Did Shakespeare really write his plays?

Did Shakespeare really write his plays?

‘Contested Will: Who Wrote Shakespeare’ author James Shapiro in conversation with William Dalrymple centered around the question of whether “Shakespeare wrote Shakespeare.”

James Shapiro traced the identity of Shakespeare during 16th century Elizabethan England, saying it was a period of “trade” and also a “greatest theatre going culture,” even before the Globe Theatre was built.

He asserted that Shakespeare “lived in an age which had undergone a religious reformation” and “political and all kinds of social issues were worked out” in public.

Dalrymple amusingly asked how Shakespeare managed to concentrate, to which Shapiro joked “he wrote all these plays before tea or coffee was introduced in England”.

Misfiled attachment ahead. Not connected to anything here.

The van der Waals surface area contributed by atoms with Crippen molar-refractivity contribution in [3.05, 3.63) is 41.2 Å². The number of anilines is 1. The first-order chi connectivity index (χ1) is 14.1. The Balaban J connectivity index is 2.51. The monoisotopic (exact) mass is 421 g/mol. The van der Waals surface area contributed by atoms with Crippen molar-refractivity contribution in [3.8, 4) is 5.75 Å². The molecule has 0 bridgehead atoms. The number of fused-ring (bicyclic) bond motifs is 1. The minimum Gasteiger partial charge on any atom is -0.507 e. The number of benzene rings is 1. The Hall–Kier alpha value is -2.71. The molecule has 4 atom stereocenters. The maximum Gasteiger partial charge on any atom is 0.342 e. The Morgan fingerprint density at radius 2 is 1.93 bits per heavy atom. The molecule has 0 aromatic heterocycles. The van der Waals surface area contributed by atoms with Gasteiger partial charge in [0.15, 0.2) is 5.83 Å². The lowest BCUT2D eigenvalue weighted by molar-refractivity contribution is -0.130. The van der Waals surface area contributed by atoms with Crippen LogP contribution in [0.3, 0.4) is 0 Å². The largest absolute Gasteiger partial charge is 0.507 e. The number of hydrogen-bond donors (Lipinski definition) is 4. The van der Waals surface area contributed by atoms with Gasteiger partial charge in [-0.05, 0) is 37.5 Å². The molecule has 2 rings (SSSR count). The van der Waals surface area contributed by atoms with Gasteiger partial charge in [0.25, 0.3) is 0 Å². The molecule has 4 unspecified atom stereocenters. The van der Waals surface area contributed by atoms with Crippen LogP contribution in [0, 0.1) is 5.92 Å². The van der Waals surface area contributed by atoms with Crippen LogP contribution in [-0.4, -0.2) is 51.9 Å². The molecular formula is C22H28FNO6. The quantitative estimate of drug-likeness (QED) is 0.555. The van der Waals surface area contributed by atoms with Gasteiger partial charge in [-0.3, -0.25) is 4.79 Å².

He said that there had been an investment in proving that “Shakespeare wasn’t Shakespeare” and rejected these “speculated biographies” which dominated the minds of recent intellectuals. He asserted that “Shakespeare was indeed the one who wrote Shakespeare.”

He claimed that “Shakespeare was a spectacular listener” and the “greatest interviewer of all time,” who used to question travellers in his tavern about details of their journey which he then transformed into imaginatively timeless pieces.

He said he still felt the “ghostly presence” of Shakespeare when he saw his plays performed in London. He tried to keep aside his “personal investment” from his research, and to be “interested only in the work which illuminates the world”.

Someone from the crowd asked if anybody today could write like Shakespeare, Shapiro answered “Tom Stoppard.”

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